He was a teacher in classic Japanese literature. He was an Olympian, competing in Greco-Roman wrestling at the 1984 Olympiad in Los Angeles. He had a long and successful career as a pro wrestler, starting his career in Puerto Rico, Canada and the Soviet Union before becoming a star in Japan, particularly in his tag team performances with Kensuke Sasaki. Towards the end of a storied career in wrestling, Hiroshi Hase (馳 浩) followed in the footsteps of his mentor, Antonio Inoki, by being elected into the Upper House of the Japanese Diet in 2005, as an independent in Ishikawa Prefecture.
Which brings us to today.
Today, Hase is the head of the Ministry of Education, Culture, Sports, Science and Technology. And in the Japanese bureaucracy, it is the sub-departments in this Ministry that make decisions regarding the Olympic Games. And Hase has already stated that he intends to push hard for the protection of the rights of the LGBT community in Japan, using the Olympics as a platform.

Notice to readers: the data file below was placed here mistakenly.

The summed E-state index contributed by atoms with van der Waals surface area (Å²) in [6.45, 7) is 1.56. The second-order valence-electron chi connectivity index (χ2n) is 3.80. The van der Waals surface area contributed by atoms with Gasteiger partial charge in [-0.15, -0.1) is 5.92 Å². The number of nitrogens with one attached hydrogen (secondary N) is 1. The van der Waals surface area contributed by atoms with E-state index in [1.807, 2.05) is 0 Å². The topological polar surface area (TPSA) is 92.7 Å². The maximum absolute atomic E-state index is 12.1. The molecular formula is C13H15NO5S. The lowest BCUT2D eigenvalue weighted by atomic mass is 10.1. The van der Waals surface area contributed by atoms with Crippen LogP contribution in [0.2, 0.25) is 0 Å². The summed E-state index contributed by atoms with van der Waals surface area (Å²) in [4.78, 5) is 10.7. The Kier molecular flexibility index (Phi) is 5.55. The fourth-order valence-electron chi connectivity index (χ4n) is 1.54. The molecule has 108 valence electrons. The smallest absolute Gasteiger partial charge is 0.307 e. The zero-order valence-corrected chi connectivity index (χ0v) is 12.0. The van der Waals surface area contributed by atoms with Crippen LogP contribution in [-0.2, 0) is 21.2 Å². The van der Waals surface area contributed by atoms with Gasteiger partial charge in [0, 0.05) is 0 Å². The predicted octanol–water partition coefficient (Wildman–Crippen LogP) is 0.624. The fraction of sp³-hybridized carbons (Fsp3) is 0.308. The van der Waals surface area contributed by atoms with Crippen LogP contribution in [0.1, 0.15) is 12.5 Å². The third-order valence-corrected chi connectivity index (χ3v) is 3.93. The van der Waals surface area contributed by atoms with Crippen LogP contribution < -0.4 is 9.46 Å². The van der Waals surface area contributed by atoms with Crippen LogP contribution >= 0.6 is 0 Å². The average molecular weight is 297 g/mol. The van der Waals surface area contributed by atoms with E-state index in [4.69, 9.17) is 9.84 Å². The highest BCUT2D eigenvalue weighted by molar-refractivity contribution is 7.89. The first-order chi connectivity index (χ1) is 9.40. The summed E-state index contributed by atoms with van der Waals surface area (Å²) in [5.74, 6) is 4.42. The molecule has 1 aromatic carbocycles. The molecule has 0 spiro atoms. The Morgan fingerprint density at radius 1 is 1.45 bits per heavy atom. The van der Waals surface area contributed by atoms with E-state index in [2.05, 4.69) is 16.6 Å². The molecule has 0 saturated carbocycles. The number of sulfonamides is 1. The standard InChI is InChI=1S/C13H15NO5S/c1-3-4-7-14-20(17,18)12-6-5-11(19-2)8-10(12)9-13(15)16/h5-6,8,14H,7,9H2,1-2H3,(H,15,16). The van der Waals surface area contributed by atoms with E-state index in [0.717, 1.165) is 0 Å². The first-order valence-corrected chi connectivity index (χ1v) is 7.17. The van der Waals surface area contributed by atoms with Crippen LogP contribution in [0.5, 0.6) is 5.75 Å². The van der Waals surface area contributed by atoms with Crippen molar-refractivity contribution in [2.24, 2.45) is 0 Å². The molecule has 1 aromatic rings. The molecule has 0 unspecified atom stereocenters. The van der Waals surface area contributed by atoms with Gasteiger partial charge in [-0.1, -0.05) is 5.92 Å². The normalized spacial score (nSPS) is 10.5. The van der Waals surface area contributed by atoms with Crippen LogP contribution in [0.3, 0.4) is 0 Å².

“Let me be clear on this: I believe sexual-minority students at elementary and junior high schools have been left out” to the extent that people around them, including teachers, friends and family, have little understanding of the issues they face, said Hiroshi Hase, a few days ago in this Japan Times article.
In another Japan Times article from 7 months ago, Hase was quoted as saying that the Sochi Olympics were a lesson for us all, hearing that many Western leaders did not attend the opening ceremonies due to the openly hostile attitude towards the LGBT community in Russia.
As a four-time Olympic host, Japan has the responsibility of calling for social change through sports, Hase said.
Is the bureaucracy in Japan ready for this? Skepticism reigns, but optimism can conquer.